Category: Kurt Vonnegut

Cats Cradle – post I

I didn’t really get the humour of Kurt Vonnegut in Slaughterhouse 5 partly because it wasn‘t that funny a thing the Dresden bombing.

But you get the humour here and it makes the alien excursions with Slaughterhouse much more understandable. It’s as if the wanderings into the bizarre are a very visible shorthand to remind the reader that not only is this fiction not fact but that reality can be strange anyway. He is challenging the reader to think.

Not only to think but embrace characters that are often unusual being either too tall, too short or too clever.

But underneath it all there is a real sense of the dangers of science. The atom bomb is the most visible example but the idea of Ice-9, a chemical that can freeze water regardless of the conditions and temperature, shows how dangerous science and the ideas of scientists can be in a cold war context.

More soon…

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book review – Jailbird


Having enjoyed the story of the time travelling war veteran alien abducted character in Kurt Vonnegut’s Slaughterhouse 5 it was with some trepidation this book was picked up. Not because Slaughterhouse was bad, far from it, but because you just didn’t know what was coming.

This book has a similar feel with the main character Walter Starbuck reviewing his life and the mistakes that led him to be a widower in prison without friends or future prospects. The difference is that the flashbacks are done without the help of alien intervention and unlike the lead in Slaughterhouse Starbuck does not know what will become of him from the moment he is escorted out of the prison gates by president Jimmy Carter’s cousin.

After that moment there is an interweaving of different stories about Starbuck’s youth, career in the Nixon administration, marriage and his status as a despised sneak who ruined the career of one of his friends by mentioning they had both been in the communist party when grilled by the authorities.

Throughout the narrative there are constant references to a multinational corporation RAMJAC that owns everything from Vogue to McDonalds. Vonnegut brings the connection to Starbuck via the mysterious owner of the corporation who turns out to be one of Starbuck’s first girlfriends who saves him from destitution by appointing him as a vice president of the corporation.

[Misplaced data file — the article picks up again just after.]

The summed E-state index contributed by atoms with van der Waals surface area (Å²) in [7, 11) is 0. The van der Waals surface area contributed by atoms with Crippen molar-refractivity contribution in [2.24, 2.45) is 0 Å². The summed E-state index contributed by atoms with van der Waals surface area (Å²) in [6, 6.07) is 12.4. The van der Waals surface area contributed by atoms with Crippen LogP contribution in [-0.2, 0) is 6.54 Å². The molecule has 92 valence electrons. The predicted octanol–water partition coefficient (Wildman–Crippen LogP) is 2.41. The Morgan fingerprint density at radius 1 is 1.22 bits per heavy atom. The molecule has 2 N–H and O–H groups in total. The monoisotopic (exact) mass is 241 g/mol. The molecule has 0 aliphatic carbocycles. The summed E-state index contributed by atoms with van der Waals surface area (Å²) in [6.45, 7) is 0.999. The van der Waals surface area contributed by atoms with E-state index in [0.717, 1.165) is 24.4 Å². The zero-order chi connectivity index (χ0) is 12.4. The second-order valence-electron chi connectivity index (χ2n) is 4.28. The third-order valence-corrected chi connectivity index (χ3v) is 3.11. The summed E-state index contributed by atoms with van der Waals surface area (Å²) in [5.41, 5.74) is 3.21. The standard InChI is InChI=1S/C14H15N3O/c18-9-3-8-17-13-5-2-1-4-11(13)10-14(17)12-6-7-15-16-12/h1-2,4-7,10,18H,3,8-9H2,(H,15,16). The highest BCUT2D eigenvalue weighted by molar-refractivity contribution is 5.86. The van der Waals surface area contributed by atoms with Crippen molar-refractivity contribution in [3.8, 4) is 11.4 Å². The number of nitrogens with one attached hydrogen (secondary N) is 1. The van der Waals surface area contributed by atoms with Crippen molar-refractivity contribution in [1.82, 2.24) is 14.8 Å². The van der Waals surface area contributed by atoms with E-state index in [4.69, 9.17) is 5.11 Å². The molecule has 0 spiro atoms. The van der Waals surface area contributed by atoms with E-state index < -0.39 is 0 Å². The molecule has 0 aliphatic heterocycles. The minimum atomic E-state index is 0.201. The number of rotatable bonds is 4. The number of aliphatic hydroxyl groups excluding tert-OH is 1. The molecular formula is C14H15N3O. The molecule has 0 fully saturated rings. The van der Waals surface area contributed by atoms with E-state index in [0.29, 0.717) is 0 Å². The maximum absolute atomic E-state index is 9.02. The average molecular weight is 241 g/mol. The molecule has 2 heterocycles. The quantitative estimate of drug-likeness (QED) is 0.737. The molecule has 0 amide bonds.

But the reason why this book sticks in the mind because of the clever way it approaches some of the big debates in US politics and society. Is capitalist greed right or is a more socialist alternative the answer? If you are influential enough will you ever be really punished by the state? Is Jesus the answer for those who have nothing?

Then there are other more personal questions that he raises. What makes you successful – is it by sucking up to the right people or actually doing a good job? What constitutes personal success and can you be happy with no possessions?

Starbuck is a mirror not only to those debates but also challenges them by being part of the guilty Nixon administration, serving time, but also looking in from a position almost on the outside. Just like Billy in Slaughterhouse Starbuck seems to have his own morale compass and drifts through life frustrating those around him who are seeking to make him conform.

At the end of the book Starbuck is heading back to prison but this time, because it is seen to be for reasons that benefited rather than injured his friends, he is given a send off. The biggest question of all is whether or not a corrupt country is able to punish anyone and if those trying to turn the tide and share the wealth will ever manage to make a difference. Those are weighty questions and the fact that Vonnegut gets them across without preaching is a testament to the ability of his style.

book review – Jailbird


Having enjoyed the story of the time travelling war veteran alien abducted character in Kurt Vonnegut’s Slaughterhouse 5 it was with some trepidation this book was picked up. Not because Slaughterhouse was bad, far from it, but because you just didn’t know what was coming.

This book has a similar feel with the main character Walter Starbuck reviewing his life and the mistakes that led him to be a widower in prison without friends or future prospects. The difference is that the flashbacks are done without the help of alien intervention and unlike the lead in Slaughterhouse Starbuck does not know what will become of him from the moment he is escorted out of the prison gates by president Jimmy Carter’s cousin.

After that moment there is an interweaving of different stories about Starbuck’s youth, career in the Nixon administration, marriage and his status as a despised sneak who ruined the career of one of his friends by mentioning they had both been in the communist party when grilled by the authorities.

Throughout the narrative there are constant references to a multinational corporation RAMJAC that owns everything from Vogue to McDonalds. Vonnegut brings the connection to Starbuck via the mysterious owner of the corporation who turns out to be one of Starbuck’s first girlfriends who saves him from destitution by appointing him as a vice president of the corporation.

But the reason why this book sticks in the mind because of the clever way it approaches some of the big debates in US politics and society. Is capitalist greed right or is a more socialist alternative the answer? If you are influential enough will you ever be really punished by the state? Is Jesus the answer for those who have nothing?